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J Med Chem. 1998 Mar 12;41(6):836-52.

Comparative binding energy analysis of HIV-1 protease inhibitors: incorporation of solvent effects and validation as a powerful tool in receptor-based drug design.

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Departamento de Farmacología, Universidad de Alcalá, Madrid, Spain.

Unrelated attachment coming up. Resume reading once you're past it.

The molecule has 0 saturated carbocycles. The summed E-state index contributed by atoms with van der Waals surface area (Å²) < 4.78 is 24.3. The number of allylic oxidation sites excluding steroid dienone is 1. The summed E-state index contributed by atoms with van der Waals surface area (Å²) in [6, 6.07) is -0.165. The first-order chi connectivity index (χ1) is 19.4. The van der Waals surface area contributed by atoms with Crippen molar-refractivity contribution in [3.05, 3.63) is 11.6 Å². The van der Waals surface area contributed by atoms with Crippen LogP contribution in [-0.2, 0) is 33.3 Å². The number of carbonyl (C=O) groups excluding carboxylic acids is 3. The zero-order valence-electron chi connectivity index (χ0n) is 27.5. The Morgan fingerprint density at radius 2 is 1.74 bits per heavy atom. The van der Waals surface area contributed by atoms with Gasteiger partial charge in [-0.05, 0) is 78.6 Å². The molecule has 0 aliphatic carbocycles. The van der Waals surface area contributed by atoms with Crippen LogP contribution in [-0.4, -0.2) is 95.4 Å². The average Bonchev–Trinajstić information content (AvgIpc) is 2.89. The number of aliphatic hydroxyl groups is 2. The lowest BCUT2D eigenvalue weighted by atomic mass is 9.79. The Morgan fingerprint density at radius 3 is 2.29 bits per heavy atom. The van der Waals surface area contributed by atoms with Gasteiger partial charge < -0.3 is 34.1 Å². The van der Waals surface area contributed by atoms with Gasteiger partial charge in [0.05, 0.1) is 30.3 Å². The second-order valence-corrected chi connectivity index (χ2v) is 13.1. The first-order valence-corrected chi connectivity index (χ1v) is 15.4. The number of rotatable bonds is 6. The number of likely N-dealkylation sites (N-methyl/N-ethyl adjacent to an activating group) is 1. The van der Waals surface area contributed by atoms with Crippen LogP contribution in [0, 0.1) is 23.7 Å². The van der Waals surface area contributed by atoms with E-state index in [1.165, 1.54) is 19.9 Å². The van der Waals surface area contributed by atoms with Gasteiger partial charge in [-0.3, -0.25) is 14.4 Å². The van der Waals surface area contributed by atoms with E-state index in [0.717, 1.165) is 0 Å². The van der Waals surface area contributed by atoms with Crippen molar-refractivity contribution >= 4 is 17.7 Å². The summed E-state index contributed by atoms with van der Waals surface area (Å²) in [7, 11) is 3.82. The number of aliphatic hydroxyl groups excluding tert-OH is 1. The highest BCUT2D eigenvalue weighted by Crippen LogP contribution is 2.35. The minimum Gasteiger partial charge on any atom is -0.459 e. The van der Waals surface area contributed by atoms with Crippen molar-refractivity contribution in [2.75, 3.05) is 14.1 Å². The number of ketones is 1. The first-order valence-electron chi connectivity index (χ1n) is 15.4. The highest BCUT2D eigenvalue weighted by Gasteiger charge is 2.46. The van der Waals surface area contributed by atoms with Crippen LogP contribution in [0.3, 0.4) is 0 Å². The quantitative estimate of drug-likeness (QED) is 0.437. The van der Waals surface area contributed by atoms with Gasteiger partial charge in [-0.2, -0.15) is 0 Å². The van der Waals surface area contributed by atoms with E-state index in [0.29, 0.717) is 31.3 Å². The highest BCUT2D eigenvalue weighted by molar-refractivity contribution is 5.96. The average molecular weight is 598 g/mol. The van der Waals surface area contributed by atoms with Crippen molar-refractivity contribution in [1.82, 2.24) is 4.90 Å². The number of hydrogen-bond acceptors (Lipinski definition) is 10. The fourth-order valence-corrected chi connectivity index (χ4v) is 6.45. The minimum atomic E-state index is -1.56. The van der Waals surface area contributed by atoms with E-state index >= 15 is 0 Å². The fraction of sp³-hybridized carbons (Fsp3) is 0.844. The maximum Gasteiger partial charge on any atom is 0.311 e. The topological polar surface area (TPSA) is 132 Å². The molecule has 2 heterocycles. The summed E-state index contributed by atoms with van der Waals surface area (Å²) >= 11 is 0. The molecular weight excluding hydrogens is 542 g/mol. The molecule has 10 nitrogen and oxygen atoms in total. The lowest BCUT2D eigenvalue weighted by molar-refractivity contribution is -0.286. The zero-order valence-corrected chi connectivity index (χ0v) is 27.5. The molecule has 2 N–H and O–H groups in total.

A comparative binding energy (COMBINE) analysis (Ortiz et al. J. Med. Chem. 1995, 38, 2681-2691) has been performed on a training set of 33 HIV-1 protease inhibitors, and the resulting regression models have been validated using an additional external set of 16 inhibitors. This data set was originally reported by Holloway et al. (J. Med. Chem. 1995, 38, 305-317), who showed the usefulness of molecular mechanics interaction energies for predicting the activity of novel HIV-1 protease inhibitors within the framework of the MM2X force field and linear regression techniques. We first used the AMBER force field on the same set of three-dimensional structures to check up on any possible force-field dependencies. In agreement with the previous findings, the calculated raw ligand-receptor interaction energies were highly correlated with the inhibitory activities (r2 = 0.81), and the linear regression model relating both magnitudes had an acceptable predictive ability both in internal validation tests (q2 = 0.79, SDEPcv = 0.61) and when applied to the external set of 16 different inhibitors (SDEPex = 1.08). When the interaction energies were further analyzed using the COMBINE formalism, the resulting PLS model showed improved fitting properties (r2 = 0.89) and provided better estimations for the activity of the compounds in the external data set (SDEPex = 0.83). Computation of the electrostatic part of the ligand-receptor interactions by numerically solving the Poisson-Boltzmann equation did not improve the quality of the linear regression model. On the contrary, incorporation of the solvent-screened residue-based electrostatic interactions and two additional descriptors representing the electrostatic energy contributions to the partial desolvation of both the ligands and the receptor resulted in a COMBINE model that achieved a remarkable predictive ability, as assessed by both internal (q2 = 0.73, SDEPcv = 0.69) and external validation tests (SDEPex = 0.59). Finally, when all the inhibitors studied were merged into a single expanded set, a new model was obtained that explained 91% of the variance in biological activity (r2 = 0.91), with very high predictive ability (q2 = 0.81, SDEPcv = 0.66). In addition, the COMBINE analysis provided valuable information about the relative importance of the contributions to the activity of individual residues that can be fruitfully used to design better inhibitors. All in all, COMBINE analysis is validated as a powerful methodology for predicting binding affinities and pharmacological activities of congeneric ligands that bind to a common receptor.

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